Lego blocks could be the key to detecting nerve gases in the field
Lego blocks destroy the feet of groggy parents around the world, but as a new study from the University of Texas at Austin demonstrates, these mutable children’s toys can also be used for good—in this case, as a simple- and inexpensive-to-construct scientific apparatus.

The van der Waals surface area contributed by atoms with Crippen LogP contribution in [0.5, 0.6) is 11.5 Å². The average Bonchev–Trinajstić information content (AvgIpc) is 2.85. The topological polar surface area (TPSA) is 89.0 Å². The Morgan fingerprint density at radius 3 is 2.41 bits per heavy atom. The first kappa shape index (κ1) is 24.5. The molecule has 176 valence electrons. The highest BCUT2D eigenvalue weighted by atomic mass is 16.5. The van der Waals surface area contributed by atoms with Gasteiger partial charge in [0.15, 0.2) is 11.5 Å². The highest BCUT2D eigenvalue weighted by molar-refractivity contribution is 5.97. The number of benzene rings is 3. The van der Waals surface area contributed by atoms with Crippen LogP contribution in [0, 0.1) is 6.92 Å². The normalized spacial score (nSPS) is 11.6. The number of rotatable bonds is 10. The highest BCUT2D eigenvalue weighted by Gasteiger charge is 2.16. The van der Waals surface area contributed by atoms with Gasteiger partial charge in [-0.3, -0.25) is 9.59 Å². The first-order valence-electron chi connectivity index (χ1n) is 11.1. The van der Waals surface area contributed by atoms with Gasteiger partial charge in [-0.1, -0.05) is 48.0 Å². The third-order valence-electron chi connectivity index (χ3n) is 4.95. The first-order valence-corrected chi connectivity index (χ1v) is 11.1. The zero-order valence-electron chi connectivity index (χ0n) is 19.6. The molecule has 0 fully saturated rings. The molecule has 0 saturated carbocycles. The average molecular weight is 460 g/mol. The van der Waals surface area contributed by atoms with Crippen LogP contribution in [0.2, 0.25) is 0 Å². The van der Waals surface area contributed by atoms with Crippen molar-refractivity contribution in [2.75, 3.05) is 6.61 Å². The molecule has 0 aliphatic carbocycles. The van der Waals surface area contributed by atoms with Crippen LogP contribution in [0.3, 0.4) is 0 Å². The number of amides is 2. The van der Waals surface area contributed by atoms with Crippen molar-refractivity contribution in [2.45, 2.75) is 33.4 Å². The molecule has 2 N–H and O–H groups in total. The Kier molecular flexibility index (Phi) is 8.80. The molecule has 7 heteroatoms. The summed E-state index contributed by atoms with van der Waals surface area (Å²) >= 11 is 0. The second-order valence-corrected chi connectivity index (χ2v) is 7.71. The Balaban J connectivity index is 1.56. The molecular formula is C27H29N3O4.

In the aftermath of a nerve gas attack like the ones that have allegedly occurred in Syria, one of the biggest issues first responders face is figuring out what deadly nerve agent was used. If detection happens fast enough, it can save lives. But the conventional equipment that’s used to ID different nerve gases is expensive and hard to move around. However, as this new paper shows, it should be possible to do this analysis in the field using little more than a smartphone and some Lego blocks.